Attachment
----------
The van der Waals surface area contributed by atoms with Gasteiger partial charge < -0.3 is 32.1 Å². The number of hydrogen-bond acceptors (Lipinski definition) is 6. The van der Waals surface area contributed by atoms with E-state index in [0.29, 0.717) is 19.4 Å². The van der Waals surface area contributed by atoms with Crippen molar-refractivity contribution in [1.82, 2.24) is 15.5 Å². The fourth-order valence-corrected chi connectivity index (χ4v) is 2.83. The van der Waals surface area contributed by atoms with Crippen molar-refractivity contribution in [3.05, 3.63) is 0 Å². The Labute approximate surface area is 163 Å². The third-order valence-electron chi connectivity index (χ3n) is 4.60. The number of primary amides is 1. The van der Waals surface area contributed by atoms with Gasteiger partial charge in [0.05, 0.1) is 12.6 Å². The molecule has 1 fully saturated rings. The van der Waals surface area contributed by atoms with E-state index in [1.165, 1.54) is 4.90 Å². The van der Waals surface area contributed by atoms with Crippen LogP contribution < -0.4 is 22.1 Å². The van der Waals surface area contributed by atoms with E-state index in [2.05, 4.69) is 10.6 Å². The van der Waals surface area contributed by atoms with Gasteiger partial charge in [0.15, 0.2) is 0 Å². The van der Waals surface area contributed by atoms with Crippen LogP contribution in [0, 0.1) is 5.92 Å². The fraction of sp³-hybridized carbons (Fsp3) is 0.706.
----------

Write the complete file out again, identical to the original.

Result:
The van der Waals surface area contributed by atoms with Gasteiger partial charge < -0.3 is 32.1 Å². The number of hydrogen-bond acceptors (Lipinski definition) is 6. The van der Waals surface area contributed by atoms with E-state index in [0.29, 0.717) is 19.4 Å². The van der Waals surface area contributed by atoms with Crippen molar-refractivity contribution in [1.82, 2.24) is 15.5 Å². The fourth-order valence-corrected chi connectivity index (χ4v) is 2.83. The van der Waals surface area contributed by atoms with Crippen molar-refractivity contribution in [3.05, 3.63) is 0 Å². The Labute approximate surface area is 163 Å². The third-order valence-electron chi connectivity index (χ3n) is 4.60. The number of primary amides is 1. The van der Waals surface area contributed by atoms with Gasteiger partial charge in [0.05, 0.1) is 12.6 Å². The molecule has 1 fully saturated rings. The van der Waals surface area contributed by atoms with E-state index in [1.165, 1.54) is 4.90 Å². The van der Waals surface area contributed by atoms with Crippen LogP contribution < -0.4 is 22.1 Å². The van der Waals surface area contributed by atoms with E-state index in [2.05, 4.69) is 10.6 Å². The van der Waals surface area contributed by atoms with Gasteiger partial charge in [0.15, 0.2) is 0 Å². The van der Waals surface area contributed by atoms with Crippen LogP contribution in [0, 0.1) is 5.92 Å². The fraction of sp³-hybridized carbons (Fsp3) is 0.706.